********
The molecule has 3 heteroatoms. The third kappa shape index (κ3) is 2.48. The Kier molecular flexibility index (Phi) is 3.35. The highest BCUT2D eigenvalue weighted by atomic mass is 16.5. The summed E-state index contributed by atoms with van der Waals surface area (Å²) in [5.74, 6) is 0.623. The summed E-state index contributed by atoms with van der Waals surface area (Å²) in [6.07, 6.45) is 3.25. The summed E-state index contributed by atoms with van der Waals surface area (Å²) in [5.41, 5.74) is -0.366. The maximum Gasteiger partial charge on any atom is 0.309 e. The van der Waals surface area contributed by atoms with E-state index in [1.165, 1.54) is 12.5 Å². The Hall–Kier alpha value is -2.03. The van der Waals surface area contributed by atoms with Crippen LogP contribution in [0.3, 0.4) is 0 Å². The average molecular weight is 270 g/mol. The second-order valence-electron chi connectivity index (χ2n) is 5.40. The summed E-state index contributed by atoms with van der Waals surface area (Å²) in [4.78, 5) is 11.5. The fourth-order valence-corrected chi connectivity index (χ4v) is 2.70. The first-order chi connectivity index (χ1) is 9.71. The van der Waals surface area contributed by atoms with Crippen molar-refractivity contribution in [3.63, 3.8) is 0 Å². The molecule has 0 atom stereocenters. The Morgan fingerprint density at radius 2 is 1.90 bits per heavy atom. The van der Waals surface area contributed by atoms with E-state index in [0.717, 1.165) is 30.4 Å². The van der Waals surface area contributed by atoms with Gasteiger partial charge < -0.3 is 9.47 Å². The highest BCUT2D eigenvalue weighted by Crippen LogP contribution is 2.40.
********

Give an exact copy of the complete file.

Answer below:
The molecule has 3 heteroatoms. The third kappa shape index (κ3) is 2.48. The Kier molecular flexibility index (Phi) is 3.35. The highest BCUT2D eigenvalue weighted by atomic mass is 16.5. The summed E-state index contributed by atoms with van der Waals surface area (Å²) in [5.74, 6) is 0.623. The summed E-state index contributed by atoms with van der Waals surface area (Å²) in [6.07, 6.45) is 3.25. The summed E-state index contributed by atoms with van der Waals surface area (Å²) in [5.41, 5.74) is -0.366. The maximum Gasteiger partial charge on any atom is 0.309 e. The van der Waals surface area contributed by atoms with E-state index in [1.165, 1.54) is 12.5 Å². The Hall–Kier alpha value is -2.03. The van der Waals surface area contributed by atoms with Crippen LogP contribution in [0.3, 0.4) is 0 Å². The average molecular weight is 270 g/mol. The second-order valence-electron chi connectivity index (χ2n) is 5.40. The summed E-state index contributed by atoms with van der Waals surface area (Å²) in [4.78, 5) is 11.5. The fourth-order valence-corrected chi connectivity index (χ4v) is 2.70. The first-order chi connectivity index (χ1) is 9.71. The van der Waals surface area contributed by atoms with Crippen molar-refractivity contribution in [3.63, 3.8) is 0 Å². The molecule has 0 atom stereocenters. The Morgan fingerprint density at radius 2 is 1.90 bits per heavy atom. The van der Waals surface area contributed by atoms with E-state index in [0.717, 1.165) is 30.4 Å². The van der Waals surface area contributed by atoms with Gasteiger partial charge < -0.3 is 9.47 Å². The highest BCUT2D eigenvalue weighted by Crippen LogP contribution is 2.40.